This is a busy week for DentaQuest. On Monday through Wednesday, we have teams in California at the annual conference of the California Association of Health Plans, where participants are Charting a Path for a Healthier California

Also this Monday through Wednesday, our Foundation is hosting the annual gathering of grantees and partners. They are working through strategies to achieve the ambitious goal of Oral Health 2020: Improving oral health across the lifespan and eliminating dental disease in children.

On Thursday, DentaQuest teams are heading to the University of Maryland School of Dentistry Innovations in the Prevention and Treatment Conference where the focus is eliminating early childhood caries (ECC), a virulent form of cavities that impacts very young children. Rob Compton, DDS, President of the DentaQuest Institute, is joining many other ECC experts; he will be sharing the models of care being developed and tested by the DentaQuest Institute’s ECC Collaborative. Additionally, the DentaQuest Foundation is a supporting sponsor of the conference.

This conference is important because it brings together organizations that have been specifically focused on the challenges of arresting and reversing early childhood caries. We are eager to hear how our colleagues are approaching this challenge.

Early childhood caries, an aggressive form of dental disease in infants and pre-school children, is a significant public health problem, especially among economically disadvantaged children. Children who suffer from ECC are often from low-income families. However, as modern families are stretched in many directions, many middle class families are also facing the challenges of this chronic disease.

The prevalence and spread of dental caries can be prevented or slowed if the disease is caught in the earliest stages. Unfortunately, the disease is often not detected until it is well established. When there is no intervention, the disease progresses until the tooth is destroyed. ECC is painful.  Children have problems eating, delays in speech, and even diminished self-esteem.  If the damage is severe, the child can lose teeth or require extensive surgery which may include root canals and stainless steel crowns. Even after surgery, children often return within a year (23-57 percent return within six-to-24 months) with new disease, in need additional surgery. Surgery treats the symptoms, not the factors contributing to the disease.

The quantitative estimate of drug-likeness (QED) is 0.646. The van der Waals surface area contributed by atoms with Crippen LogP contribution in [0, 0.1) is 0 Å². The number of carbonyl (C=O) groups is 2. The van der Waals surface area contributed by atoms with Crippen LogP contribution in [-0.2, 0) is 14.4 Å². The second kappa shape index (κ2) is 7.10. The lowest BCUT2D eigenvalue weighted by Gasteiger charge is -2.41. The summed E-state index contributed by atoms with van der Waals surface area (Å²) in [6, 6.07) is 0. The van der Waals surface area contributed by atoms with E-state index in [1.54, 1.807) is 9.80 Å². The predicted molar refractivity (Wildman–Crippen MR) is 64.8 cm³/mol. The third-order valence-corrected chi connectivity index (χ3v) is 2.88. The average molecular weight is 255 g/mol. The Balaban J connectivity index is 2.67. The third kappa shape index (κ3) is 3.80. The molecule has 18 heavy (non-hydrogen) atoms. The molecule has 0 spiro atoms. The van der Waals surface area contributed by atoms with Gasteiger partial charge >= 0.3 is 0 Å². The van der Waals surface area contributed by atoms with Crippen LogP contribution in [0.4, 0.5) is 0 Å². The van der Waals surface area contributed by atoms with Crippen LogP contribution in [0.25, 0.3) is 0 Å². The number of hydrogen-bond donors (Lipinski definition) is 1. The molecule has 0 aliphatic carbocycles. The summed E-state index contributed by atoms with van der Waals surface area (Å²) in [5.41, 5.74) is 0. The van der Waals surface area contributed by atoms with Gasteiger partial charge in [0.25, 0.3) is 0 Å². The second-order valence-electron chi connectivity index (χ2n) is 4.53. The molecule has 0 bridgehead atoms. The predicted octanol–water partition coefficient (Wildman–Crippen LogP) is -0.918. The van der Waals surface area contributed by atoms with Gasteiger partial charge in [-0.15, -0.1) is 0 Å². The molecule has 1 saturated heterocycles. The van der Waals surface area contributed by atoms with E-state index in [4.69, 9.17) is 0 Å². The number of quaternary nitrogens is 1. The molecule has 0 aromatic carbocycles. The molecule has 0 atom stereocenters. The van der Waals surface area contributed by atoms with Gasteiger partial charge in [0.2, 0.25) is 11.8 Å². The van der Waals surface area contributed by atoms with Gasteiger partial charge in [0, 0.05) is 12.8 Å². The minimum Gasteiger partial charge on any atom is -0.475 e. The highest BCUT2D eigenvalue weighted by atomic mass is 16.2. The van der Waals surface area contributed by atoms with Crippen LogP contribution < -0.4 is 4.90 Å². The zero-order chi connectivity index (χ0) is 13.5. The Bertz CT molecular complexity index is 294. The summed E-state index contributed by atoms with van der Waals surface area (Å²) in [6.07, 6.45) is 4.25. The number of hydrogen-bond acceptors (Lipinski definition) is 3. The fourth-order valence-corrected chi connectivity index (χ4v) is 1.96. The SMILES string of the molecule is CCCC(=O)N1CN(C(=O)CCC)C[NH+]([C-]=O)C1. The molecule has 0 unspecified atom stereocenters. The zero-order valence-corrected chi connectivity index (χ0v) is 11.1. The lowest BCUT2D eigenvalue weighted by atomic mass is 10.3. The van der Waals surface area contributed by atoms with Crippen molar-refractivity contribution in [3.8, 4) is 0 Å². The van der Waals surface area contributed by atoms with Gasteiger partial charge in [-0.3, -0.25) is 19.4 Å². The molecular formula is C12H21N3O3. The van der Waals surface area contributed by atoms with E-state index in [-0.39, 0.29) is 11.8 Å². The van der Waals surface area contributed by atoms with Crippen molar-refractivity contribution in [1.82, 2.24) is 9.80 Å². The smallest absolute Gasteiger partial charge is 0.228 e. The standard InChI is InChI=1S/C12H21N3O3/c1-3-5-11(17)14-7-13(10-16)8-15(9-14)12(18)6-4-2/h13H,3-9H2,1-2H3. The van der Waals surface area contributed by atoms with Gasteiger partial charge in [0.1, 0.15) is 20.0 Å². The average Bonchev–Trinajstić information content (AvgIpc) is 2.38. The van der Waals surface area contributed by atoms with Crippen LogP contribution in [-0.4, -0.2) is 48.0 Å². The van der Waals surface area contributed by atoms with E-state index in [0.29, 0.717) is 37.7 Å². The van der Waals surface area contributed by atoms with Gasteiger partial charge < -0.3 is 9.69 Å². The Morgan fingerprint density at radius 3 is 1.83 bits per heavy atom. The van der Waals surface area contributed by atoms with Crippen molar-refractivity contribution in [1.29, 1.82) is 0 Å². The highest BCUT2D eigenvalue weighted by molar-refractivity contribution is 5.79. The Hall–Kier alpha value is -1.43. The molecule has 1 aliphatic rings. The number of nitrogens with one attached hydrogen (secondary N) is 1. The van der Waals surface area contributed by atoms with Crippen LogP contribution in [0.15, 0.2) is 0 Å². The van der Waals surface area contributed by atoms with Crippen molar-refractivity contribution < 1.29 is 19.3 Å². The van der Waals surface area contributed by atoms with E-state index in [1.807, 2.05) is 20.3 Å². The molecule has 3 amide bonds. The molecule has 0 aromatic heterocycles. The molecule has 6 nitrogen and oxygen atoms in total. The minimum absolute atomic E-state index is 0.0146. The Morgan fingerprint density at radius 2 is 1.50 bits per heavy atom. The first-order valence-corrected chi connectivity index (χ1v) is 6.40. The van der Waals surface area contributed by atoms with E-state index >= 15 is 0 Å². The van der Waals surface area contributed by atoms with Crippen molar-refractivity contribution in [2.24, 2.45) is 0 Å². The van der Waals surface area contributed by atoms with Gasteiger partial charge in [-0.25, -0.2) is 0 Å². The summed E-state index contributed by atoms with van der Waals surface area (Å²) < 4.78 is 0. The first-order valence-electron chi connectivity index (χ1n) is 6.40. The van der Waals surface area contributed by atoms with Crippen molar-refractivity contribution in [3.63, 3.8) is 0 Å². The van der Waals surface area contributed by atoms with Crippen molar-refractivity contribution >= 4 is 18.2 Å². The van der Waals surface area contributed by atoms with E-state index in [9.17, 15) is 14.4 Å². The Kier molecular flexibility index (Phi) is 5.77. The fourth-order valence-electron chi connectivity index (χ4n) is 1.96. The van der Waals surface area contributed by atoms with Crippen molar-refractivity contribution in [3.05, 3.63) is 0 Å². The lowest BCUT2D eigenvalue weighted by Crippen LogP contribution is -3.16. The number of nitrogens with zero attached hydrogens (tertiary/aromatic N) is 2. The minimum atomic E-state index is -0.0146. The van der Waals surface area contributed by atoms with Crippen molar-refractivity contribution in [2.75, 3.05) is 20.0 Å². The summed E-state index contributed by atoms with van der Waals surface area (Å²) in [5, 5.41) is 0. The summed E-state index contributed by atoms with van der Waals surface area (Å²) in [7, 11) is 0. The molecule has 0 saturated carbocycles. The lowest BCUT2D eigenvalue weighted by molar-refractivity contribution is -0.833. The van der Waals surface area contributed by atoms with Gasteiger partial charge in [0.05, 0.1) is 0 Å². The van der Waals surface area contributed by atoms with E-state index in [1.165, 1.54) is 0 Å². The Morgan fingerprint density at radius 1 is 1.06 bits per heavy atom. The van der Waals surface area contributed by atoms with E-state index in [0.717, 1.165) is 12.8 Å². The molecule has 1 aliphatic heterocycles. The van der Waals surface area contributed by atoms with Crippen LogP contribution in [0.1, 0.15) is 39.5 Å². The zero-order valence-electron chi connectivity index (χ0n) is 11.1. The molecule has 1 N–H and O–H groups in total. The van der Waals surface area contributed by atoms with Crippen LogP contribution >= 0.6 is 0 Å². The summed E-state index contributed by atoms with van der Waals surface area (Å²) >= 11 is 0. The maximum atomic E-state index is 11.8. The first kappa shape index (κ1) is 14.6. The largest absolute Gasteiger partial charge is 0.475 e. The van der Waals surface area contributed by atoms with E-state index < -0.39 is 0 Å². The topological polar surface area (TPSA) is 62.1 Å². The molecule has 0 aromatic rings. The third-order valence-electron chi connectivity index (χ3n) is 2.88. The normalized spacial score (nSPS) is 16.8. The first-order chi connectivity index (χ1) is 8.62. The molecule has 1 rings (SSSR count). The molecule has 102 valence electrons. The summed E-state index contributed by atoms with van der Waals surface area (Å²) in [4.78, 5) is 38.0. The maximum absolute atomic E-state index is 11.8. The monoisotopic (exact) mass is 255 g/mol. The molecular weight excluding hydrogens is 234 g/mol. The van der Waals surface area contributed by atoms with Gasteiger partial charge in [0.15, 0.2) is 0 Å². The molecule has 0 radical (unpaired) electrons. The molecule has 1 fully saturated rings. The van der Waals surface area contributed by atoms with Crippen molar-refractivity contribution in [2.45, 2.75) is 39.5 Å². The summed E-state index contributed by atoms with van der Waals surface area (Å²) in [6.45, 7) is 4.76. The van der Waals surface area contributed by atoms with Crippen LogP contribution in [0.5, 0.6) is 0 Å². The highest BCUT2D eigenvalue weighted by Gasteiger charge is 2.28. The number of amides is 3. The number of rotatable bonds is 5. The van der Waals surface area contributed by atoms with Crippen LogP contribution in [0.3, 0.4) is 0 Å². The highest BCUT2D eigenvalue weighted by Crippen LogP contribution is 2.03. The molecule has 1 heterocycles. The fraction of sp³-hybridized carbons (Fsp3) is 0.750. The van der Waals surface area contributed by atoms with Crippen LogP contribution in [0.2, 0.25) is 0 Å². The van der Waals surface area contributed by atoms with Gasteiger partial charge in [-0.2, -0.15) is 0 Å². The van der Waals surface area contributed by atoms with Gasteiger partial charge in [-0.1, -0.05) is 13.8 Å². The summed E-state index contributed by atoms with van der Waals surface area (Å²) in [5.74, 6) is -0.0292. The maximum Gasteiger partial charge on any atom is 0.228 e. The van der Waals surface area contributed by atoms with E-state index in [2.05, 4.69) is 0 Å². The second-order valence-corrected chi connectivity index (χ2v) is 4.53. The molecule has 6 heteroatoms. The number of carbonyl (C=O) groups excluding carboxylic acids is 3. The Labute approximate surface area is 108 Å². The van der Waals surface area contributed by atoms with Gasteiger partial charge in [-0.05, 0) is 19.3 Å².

In 2008, recognizing an opportunity to tackle ECC using a disease management approach, the DentaQuest Institute, in partnership with Boston Children’s Hospital and St. Joseph Health Services and Hospital, launched a pilot that has focused on educating families of at-risk children about dental health and self-management. That work led to the ECC Collaborative, now in Phase III, which has been engaging dentists, pediatricians, oral surgeons, educators and community health workers in developing and testing best practices for managing chronic caries infections in at-risk infants and pre-school children. The Collaborative is focused on reducing new cavitation, reducing pain, and reducing operating room utilization in children ages 0-5.

ECC is serious. DentaQuest is excited to be part of the extraordinary collaborative learning opportunity hosted by the University of Maryland School of Dentistry. This is a public health problem that will certainly benefit from innovation and creative solutions.

Tuesday, October 21, 2014

Charting the Path to a Healthier California

A DentaQuest team is headed west for the California Association of Health Plans’ Annual Conference (October 20–22).  A team from California Dental Network, Inc.*, a DentaQuest company, is joining us at Booth 202. This year’s conference theme, “Charting the Path to a Healthier California” embraces how California’s health insurance market is transitioning to a new landscape as a result of the Affordable Care Act. Within this new environment has come a new consumer focus on health insurance, new regulations, the creation of a state-run health insurance exchange, and the expansion of Medicaid benefits.